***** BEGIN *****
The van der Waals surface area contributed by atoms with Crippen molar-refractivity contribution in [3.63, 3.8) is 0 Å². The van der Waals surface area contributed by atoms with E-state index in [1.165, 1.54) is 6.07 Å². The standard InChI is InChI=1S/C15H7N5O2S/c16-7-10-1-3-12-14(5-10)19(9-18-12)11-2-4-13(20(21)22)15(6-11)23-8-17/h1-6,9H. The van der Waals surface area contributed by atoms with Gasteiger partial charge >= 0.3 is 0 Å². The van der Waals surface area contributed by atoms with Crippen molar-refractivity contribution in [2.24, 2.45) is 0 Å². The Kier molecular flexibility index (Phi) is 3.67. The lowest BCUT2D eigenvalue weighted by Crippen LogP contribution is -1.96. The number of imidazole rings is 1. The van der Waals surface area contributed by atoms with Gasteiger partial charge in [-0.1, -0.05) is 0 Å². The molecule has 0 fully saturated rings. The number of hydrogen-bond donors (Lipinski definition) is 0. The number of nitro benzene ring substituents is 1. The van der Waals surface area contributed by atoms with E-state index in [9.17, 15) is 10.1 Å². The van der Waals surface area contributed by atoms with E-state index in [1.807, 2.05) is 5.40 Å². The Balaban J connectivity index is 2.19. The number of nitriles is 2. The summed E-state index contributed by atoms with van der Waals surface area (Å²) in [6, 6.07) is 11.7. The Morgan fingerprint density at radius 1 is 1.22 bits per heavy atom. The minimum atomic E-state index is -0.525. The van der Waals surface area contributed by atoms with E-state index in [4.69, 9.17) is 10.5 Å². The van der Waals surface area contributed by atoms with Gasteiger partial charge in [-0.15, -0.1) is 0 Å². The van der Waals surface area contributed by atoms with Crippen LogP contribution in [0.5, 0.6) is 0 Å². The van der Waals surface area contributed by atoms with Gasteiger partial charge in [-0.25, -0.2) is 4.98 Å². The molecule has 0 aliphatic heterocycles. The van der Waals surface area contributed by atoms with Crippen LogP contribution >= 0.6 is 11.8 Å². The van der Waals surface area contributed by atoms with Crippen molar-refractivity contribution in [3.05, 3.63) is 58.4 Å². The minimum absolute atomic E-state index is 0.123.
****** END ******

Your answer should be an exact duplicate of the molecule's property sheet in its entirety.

The van der Waals surface area contributed by atoms with Crippen molar-refractivity contribution in [3.63, 3.8) is 0 Å². The van der Waals surface area contributed by atoms with E-state index in [1.165, 1.54) is 6.07 Å². The standard InChI is InChI=1S/C15H7N5O2S/c16-7-10-1-3-12-14(5-10)19(9-18-12)11-2-4-13(20(21)22)15(6-11)23-8-17/h1-6,9H. The van der Waals surface area contributed by atoms with Gasteiger partial charge >= 0.3 is 0 Å². The van der Waals surface area contributed by atoms with Crippen molar-refractivity contribution in [2.24, 2.45) is 0 Å². The Kier molecular flexibility index (Phi) is 3.67. The lowest BCUT2D eigenvalue weighted by Crippen LogP contribution is -1.96. The number of imidazole rings is 1. The van der Waals surface area contributed by atoms with Gasteiger partial charge in [-0.1, -0.05) is 0 Å². The molecule has 0 fully saturated rings. The number of hydrogen-bond donors (Lipinski definition) is 0. The number of nitro benzene ring substituents is 1. The van der Waals surface area contributed by atoms with E-state index in [9.17, 15) is 10.1 Å². The van der Waals surface area contributed by atoms with E-state index in [1.807, 2.05) is 5.40 Å². The Balaban J connectivity index is 2.19. The number of nitriles is 2. The summed E-state index contributed by atoms with van der Waals surface area (Å²) in [6, 6.07) is 11.7. The Morgan fingerprint density at radius 1 is 1.22 bits per heavy atom. The minimum atomic E-state index is -0.525. The van der Waals surface area contributed by atoms with E-state index in [4.69, 9.17) is 10.5 Å². The van der Waals surface area contributed by atoms with Gasteiger partial charge in [-0.15, -0.1) is 0 Å². The van der Waals surface area contributed by atoms with Crippen LogP contribution in [0.5, 0.6) is 0 Å². The van der Waals surface area contributed by atoms with Gasteiger partial charge in [-0.25, -0.2) is 4.98 Å². The molecule has 0 aliphatic heterocycles. The van der Waals surface area contributed by atoms with Crippen LogP contribution >= 0.6 is 11.8 Å². The van der Waals surface area contributed by atoms with Crippen molar-refractivity contribution in [3.05, 3.63) is 58.4 Å². The minimum absolute atomic E-state index is 0.123.